Personal finance

These tax strategies can be a ‘silver lining’ after a prolonged job layoff, advisor says

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Despite a strong labor market, some applicants are facing more competition on the job hunt. But prolonged unemployment and lower income for 2024 could offer the chance for tax planning, experts say.

One “silver lining” of a job layoff can be a temporary lower federal income tax bracket, which could present opportunities for future tax savings, said certified financial planner Jaime Quinones with Stockade Wealth Management in Marlboro, New Jersey.

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Even three to four months without regular income could significantly lower your 2024 tax bracket, Quinones said. But higher income from your next job could make up some of the difference.

If you’re expecting lower income for 2024, here are some tax planning opportunities to consider, according to experts.

Weigh a Roth individual retirement account conversion

One strategy that’s more attractive in a lower-income year is Roth individual retirement account conversions, which transfer pretax or nondeductible IRA funds to a Roth IRA, according to CFP Catalina Franco‑Cicero, a wealth advisor with Tobias Financial Advisors in Plantation, Florida. 

“It’s not a free lunch” because you’ll still owe regular income taxes on the converted balance, she said. But your bill could be lower in a smaller tax bracket.

Converting funds to a Roth IRA “can be a great opportunity for tax-free growth and future tax-free distributions,” Franco‑Cicero said.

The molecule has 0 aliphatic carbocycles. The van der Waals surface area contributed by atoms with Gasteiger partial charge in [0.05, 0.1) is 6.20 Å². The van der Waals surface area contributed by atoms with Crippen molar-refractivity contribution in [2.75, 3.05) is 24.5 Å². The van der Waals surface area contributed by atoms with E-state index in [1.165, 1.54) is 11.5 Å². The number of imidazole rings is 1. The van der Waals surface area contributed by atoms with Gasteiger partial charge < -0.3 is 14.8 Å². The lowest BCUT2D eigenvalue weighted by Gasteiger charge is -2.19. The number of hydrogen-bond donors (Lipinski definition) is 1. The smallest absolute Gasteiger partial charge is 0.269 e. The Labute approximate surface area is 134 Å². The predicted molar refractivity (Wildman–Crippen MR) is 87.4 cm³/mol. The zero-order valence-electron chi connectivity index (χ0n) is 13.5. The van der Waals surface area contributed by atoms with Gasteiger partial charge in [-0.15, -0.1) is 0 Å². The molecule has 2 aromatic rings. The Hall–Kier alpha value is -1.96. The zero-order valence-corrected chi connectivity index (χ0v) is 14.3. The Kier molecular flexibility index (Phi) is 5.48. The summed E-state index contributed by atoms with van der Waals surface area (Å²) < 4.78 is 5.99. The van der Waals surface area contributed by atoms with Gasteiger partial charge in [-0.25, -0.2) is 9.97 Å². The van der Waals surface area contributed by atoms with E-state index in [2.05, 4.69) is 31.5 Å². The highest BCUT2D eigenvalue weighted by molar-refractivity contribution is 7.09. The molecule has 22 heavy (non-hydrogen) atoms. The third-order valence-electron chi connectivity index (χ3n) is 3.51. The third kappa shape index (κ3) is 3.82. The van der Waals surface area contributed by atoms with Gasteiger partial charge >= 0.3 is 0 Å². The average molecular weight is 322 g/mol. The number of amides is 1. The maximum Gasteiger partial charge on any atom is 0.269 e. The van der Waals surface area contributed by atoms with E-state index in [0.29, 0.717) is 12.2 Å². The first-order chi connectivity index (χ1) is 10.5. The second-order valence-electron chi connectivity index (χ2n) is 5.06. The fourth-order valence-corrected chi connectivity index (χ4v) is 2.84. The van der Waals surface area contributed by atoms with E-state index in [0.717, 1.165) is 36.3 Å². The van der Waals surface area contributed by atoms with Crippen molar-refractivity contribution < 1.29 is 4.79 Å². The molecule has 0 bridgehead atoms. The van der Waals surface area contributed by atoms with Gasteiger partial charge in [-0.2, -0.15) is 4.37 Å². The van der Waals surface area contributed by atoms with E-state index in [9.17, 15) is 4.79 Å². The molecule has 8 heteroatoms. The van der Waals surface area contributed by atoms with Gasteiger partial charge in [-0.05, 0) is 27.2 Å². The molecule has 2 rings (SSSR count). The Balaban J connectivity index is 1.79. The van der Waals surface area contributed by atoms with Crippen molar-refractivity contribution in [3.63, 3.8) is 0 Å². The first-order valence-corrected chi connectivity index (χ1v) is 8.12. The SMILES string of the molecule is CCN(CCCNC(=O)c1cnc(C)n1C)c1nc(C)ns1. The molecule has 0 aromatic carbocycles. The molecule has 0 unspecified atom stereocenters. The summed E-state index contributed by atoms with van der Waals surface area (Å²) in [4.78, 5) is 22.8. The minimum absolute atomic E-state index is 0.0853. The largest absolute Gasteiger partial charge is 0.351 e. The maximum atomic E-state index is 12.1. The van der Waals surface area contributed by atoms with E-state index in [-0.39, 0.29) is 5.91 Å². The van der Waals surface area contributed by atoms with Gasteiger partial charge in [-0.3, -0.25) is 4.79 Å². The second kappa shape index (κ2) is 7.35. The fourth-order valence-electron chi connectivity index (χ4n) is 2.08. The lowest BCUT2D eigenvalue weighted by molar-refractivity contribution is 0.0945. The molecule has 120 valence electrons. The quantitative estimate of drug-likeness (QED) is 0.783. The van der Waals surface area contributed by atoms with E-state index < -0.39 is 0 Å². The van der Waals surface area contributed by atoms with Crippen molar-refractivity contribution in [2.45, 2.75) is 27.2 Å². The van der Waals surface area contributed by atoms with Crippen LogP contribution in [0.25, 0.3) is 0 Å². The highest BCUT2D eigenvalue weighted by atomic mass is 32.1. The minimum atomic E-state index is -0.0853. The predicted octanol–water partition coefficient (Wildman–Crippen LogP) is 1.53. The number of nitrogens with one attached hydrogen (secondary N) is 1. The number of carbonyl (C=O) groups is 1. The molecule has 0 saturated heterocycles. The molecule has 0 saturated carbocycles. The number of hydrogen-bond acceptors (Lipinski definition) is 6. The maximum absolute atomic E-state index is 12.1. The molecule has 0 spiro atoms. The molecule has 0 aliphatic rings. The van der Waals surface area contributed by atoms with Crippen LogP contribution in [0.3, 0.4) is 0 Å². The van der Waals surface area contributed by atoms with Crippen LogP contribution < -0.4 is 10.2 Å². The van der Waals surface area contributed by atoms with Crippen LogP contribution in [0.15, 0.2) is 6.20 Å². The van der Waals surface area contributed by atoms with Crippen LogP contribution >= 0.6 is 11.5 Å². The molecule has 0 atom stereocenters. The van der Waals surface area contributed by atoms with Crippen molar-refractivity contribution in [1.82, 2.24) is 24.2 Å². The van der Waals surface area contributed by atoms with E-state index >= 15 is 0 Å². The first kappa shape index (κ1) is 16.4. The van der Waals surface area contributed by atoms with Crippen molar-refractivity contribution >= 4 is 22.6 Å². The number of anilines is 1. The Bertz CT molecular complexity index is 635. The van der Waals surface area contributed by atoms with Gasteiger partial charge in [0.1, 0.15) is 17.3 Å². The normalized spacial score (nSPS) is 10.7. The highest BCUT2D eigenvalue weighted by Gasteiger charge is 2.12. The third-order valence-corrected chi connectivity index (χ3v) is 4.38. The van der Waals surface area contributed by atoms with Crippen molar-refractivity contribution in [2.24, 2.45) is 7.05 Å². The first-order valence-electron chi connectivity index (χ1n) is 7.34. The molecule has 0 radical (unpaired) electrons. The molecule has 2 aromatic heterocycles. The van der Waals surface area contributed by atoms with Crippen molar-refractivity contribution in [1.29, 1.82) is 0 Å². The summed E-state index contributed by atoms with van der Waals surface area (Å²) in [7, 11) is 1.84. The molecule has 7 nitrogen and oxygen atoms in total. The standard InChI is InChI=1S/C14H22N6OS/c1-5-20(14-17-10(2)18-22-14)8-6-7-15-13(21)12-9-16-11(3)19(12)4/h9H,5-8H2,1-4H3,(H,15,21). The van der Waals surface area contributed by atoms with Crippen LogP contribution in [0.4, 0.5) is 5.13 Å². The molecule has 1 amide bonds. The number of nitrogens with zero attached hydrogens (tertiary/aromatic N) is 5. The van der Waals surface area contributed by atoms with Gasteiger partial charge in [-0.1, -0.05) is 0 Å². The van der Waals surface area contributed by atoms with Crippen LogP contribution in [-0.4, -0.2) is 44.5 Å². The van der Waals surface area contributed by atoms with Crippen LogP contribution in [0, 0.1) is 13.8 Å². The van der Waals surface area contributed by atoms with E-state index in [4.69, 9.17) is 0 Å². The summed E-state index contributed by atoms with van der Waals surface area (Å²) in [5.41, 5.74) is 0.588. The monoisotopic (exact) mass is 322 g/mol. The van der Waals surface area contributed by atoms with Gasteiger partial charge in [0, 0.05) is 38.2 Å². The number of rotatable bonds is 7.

Of course, you don’t have to decide on the strategy immediately. You can wait until the end of the year approaches, she said. That way, you’ll have a better gauge of your projected income for 2024, she said.

Leverage the 0% capital gains bracket

If your income is low enough, you could leverage the 0% long-term capital gains tax bracket to rebalance a taxable portfolio or save on future taxes, experts say.

For 2024, you may qualify for the 0% long-term capital gains rate with taxable income of $47,025 or less for single filers and $94,050 or less for married couples filing jointly.

“The 0% bracket is actually pretty wide,” especially for married couples, Quinones said. “You could be six-figure earners and still fall into the 0% bracket.”

That’s because the bracket is based on taxable income, which is calculated by subtracting the greater of the standard or itemized deductions from your adjusted gross income.

One of the perks of the 0% bracket is a chance to reset an asset’s purchase price, or “basis,” by selling the asset and immediately repurchasing it. By resetting the basis, you can save on future capital gains, experts say.

However, you should run projections of your 2024 taxable income before harvesting gains.

You also need to consider long-term plans for the asset.

The strategy wouldn’t make sense for taxable assets you’re planning to leave to heirs because the assets will automatically get a stepped-up basis when you pass, Quinones explained.

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